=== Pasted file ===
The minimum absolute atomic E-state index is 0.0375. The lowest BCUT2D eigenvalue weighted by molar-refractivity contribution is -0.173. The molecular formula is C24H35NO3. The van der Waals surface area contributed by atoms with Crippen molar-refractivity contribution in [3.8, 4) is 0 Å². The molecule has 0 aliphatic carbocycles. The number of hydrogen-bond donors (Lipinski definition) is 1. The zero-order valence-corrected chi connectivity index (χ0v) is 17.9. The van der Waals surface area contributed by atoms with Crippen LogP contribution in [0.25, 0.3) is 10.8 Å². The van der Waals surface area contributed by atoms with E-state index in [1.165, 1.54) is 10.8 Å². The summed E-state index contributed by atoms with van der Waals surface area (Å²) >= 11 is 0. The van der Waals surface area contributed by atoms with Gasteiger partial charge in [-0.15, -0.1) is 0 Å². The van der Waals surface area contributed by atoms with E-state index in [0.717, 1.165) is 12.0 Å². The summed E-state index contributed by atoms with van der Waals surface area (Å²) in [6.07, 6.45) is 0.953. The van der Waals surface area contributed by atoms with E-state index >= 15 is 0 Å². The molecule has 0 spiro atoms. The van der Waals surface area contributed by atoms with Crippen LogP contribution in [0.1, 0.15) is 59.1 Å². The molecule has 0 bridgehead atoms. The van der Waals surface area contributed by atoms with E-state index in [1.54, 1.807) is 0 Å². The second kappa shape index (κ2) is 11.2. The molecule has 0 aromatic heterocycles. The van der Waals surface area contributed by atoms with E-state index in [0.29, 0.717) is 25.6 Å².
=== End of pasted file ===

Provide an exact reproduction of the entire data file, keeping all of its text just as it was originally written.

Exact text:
The minimum absolute atomic E-state index is 0.0375. The lowest BCUT2D eigenvalue weighted by molar-refractivity contribution is -0.173. The molecular formula is C24H35NO3. The van der Waals surface area contributed by atoms with Crippen molar-refractivity contribution in [3.8, 4) is 0 Å². The molecule has 0 aliphatic carbocycles. The number of hydrogen-bond donors (Lipinski definition) is 1. The zero-order valence-corrected chi connectivity index (χ0v) is 17.9. The van der Waals surface area contributed by atoms with Crippen LogP contribution in [0.25, 0.3) is 10.8 Å². The van der Waals surface area contributed by atoms with E-state index in [1.165, 1.54) is 10.8 Å². The summed E-state index contributed by atoms with van der Waals surface area (Å²) >= 11 is 0. The van der Waals surface area contributed by atoms with Gasteiger partial charge in [-0.15, -0.1) is 0 Å². The van der Waals surface area contributed by atoms with E-state index in [0.717, 1.165) is 12.0 Å². The summed E-state index contributed by atoms with van der Waals surface area (Å²) in [6.07, 6.45) is 0.953. The van der Waals surface area contributed by atoms with E-state index >= 15 is 0 Å². The molecule has 0 spiro atoms. The van der Waals surface area contributed by atoms with Crippen LogP contribution in [0.1, 0.15) is 59.1 Å². The molecule has 0 bridgehead atoms. The van der Waals surface area contributed by atoms with E-state index in [1.54, 1.807) is 0 Å². The second kappa shape index (κ2) is 11.2. The molecule has 0 aromatic heterocycles. The van der Waals surface area contributed by atoms with E-state index in [0.29, 0.717) is 25.6 Å².